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Osprey nest cam news

July 7th, 2017

Thank you to everyone who has been following our Osprey nest cam on the Richmond shoreline! We had sad news on Saturday, July 9. Whirley, the older chick, was not able to survive the injuries sustained before s/he was fished out of the Bay last week.  We are reprinting excerpts from WildCare’s letter to the Osprey cam community below.

Meanwhile, Rivet — Whirley’s younger and more cautious sibling — has started taking short flights with lots of parental supervision and is doing well. If you don’t see Rivet or the parent Ospreys on the cam for a few minutes, don’t worry! They are probably flying, perching, or resting nearby. Check the “Around the nest” camera — one or more of the family is often perched on the crane’s beams near the nest.

Thank you so much to everyone who tried to help Whirley — WildCare, of course, but also the Dutra barge crew who fished the bird out of the Bay, our Osprey volunteers, and all the well wishers whose hearts were with Whirley. It is a rare privilege to have such an intimate view of a family of wild creatures, but with that privilege comes all the risk and pain of a wild life.

At Golden Gate Audubon Society, we are committed to giving Bay Area wildlife the best possible shot at long, healthy lives and survival as species. Ospreys and other birds will always face natural threats such as diving accidents and predators, but we can minimize the risks added by humans such as trash, pollution, building collisions, and destruction of habitat.

Want to help make the Bay Area a better habitat for Rivet and other wild birds? Come to one of our habitat restoration events. Join one of our conservation committees. Or tell your friends about simple steps such as recycling their fishing line and properly disposing of trash and household chemicals.


Letter from WildCare

Dear friends:

It is with a heavy heart that we share with you the news that Whirley did not make it. The CT scan confirmed the multiple fractures that we had feared on x-rays and also clearly revealed even more structural and muscular damage beyond those. The severities of her injuries are consistent with a high velocity impact which could’ve been with a structure of some kind but due to the absence of external wounds, it is also a fair hypothesis that these were sustained from a water impact during a fishing attempt. Even if her injuries had been reparable, she would never be able to fly again. This has been an invaluable learning experience for all groups involved and will serve to help countless ospreys in the future.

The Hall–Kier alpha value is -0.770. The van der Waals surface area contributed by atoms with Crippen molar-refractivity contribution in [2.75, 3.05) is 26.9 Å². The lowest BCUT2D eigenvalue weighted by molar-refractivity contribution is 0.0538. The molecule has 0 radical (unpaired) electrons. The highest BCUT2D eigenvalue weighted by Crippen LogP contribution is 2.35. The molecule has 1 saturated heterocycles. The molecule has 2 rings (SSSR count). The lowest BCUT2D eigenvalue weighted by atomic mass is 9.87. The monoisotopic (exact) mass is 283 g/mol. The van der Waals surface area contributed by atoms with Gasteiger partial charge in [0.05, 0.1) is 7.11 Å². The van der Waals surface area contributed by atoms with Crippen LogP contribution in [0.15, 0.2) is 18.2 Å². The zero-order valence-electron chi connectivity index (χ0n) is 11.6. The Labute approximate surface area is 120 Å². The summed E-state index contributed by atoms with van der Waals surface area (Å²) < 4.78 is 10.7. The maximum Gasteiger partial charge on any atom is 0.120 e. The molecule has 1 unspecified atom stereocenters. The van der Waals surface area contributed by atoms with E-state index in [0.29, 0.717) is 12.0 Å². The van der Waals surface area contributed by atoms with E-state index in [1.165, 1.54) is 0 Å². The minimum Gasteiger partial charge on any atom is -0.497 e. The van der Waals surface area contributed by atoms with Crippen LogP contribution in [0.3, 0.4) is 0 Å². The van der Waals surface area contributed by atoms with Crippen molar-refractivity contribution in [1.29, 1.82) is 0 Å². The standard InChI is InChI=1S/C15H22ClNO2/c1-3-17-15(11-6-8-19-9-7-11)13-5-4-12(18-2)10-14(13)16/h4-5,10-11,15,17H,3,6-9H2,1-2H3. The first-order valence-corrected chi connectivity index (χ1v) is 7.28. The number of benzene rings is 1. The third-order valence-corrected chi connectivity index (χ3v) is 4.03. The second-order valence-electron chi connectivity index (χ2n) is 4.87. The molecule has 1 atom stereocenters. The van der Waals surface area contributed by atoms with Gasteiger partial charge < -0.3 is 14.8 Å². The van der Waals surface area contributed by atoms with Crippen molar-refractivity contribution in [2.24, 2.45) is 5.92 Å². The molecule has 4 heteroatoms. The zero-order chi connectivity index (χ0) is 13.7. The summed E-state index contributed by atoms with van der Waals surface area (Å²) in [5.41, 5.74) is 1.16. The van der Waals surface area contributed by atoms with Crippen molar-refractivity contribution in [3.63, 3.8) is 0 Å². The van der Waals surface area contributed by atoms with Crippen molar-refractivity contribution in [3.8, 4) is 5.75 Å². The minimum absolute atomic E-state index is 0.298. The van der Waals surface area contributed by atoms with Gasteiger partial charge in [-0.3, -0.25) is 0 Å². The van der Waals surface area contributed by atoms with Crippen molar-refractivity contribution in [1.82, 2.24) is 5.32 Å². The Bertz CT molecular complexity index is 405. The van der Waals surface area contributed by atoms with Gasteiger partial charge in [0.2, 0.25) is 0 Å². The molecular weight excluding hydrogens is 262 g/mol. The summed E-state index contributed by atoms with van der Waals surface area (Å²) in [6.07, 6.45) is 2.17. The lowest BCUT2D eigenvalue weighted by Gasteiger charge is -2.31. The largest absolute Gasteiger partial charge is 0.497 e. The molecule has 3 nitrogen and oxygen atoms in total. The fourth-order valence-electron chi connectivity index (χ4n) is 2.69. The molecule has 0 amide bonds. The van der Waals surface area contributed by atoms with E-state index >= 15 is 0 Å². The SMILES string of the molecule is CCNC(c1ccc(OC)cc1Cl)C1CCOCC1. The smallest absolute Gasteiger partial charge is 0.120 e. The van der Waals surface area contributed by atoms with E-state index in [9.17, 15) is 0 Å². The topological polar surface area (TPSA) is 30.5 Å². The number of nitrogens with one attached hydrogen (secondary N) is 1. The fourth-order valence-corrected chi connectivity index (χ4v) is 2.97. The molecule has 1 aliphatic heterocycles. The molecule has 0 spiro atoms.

Learning to be an osprey is an incredibly difficult challenge, as evidenced by a less than 50% survival rate of first year birds. Being a wild animal is hard and most people never witness just how hard up close. This is a very painful conclusion for all of us osprey family followers. However, we can all take comfort in the fact that so many people care! The folks who rescued her form the water saved her from what would’ve been a certain and horrible death from drowning. The volunteers who drove her to WildCare and brought her fish daily, the staff and volunteers at GGAS, GGRO, Fish and Wildlife, many more I’m sure I’m forgetting, and all of you who are so invested- are stewards for these magnificent birds….

To end on a positive note, with the help of many agencies, we were able to successfully treat and reunite a fledgling osprey with her parents and siblings just two weeks prior. Look for that uplifting story and amazing video on WildCare’s website soon.

Again, thank you all for your love of wildlife.

Sincerely,
Melanie Piazza
Director of Animal Care